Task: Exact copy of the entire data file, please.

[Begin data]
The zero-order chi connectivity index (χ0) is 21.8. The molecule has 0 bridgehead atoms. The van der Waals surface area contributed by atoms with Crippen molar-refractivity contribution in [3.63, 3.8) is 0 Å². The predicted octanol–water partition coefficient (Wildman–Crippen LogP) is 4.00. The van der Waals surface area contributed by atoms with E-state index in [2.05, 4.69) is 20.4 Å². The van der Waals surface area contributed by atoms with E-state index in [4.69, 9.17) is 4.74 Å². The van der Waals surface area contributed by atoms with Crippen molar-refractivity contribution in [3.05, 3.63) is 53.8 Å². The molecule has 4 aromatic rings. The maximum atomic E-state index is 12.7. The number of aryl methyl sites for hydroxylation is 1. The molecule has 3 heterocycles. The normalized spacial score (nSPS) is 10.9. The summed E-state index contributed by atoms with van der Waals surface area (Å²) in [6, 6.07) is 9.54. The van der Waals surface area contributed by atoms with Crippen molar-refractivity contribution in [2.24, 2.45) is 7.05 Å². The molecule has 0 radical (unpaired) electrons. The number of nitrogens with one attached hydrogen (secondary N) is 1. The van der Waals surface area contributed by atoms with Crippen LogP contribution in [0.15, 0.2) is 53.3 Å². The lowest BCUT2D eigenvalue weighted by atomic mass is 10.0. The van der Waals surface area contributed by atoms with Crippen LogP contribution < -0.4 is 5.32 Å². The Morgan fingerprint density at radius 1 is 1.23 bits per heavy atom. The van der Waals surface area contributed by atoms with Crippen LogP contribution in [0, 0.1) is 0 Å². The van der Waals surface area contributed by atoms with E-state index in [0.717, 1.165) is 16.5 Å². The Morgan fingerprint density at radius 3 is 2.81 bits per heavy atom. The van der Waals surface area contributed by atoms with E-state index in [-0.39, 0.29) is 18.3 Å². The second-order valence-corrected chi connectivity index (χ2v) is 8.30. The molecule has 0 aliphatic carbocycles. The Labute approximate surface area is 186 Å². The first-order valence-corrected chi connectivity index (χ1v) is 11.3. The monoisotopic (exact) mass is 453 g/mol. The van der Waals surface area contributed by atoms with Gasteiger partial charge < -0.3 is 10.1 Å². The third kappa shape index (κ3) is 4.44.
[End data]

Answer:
The zero-order chi connectivity index (χ0) is 21.8. The molecule has 0 bridgehead atoms. The van der Waals surface area contributed by atoms with Crippen molar-refractivity contribution in [3.63, 3.8) is 0 Å². The predicted octanol–water partition coefficient (Wildman–Crippen LogP) is 4.00. The van der Waals surface area contributed by atoms with E-state index in [2.05, 4.69) is 20.4 Å². The van der Waals surface area contributed by atoms with E-state index in [4.69, 9.17) is 4.74 Å². The van der Waals surface area contributed by atoms with Crippen molar-refractivity contribution in [3.05, 3.63) is 53.8 Å². The molecule has 4 aromatic rings. The maximum atomic E-state index is 12.7. The number of aryl methyl sites for hydroxylation is 1. The molecule has 3 heterocycles. The normalized spacial score (nSPS) is 10.9. The summed E-state index contributed by atoms with van der Waals surface area (Å²) in [6, 6.07) is 9.54. The van der Waals surface area contributed by atoms with Crippen molar-refractivity contribution in [2.24, 2.45) is 7.05 Å². The molecule has 0 radical (unpaired) electrons. The number of nitrogens with one attached hydrogen (secondary N) is 1. The van der Waals surface area contributed by atoms with Crippen LogP contribution in [0.15, 0.2) is 53.3 Å². The lowest BCUT2D eigenvalue weighted by atomic mass is 10.0. The van der Waals surface area contributed by atoms with Crippen LogP contribution < -0.4 is 5.32 Å². The Morgan fingerprint density at radius 1 is 1.23 bits per heavy atom. The van der Waals surface area contributed by atoms with Crippen LogP contribution in [0, 0.1) is 0 Å². The van der Waals surface area contributed by atoms with E-state index in [0.717, 1.165) is 16.5 Å². The Morgan fingerprint density at radius 3 is 2.81 bits per heavy atom. The van der Waals surface area contributed by atoms with E-state index in [-0.39, 0.29) is 18.3 Å². The second-order valence-corrected chi connectivity index (χ2v) is 8.30. The molecule has 0 aliphatic carbocycles. The Labute approximate surface area is 186 Å². The first-order valence-corrected chi connectivity index (χ1v) is 11.3. The monoisotopic (exact) mass is 453 g/mol. The van der Waals surface area contributed by atoms with Gasteiger partial charge < -0.3 is 10.1 Å². The third kappa shape index (κ3) is 4.44.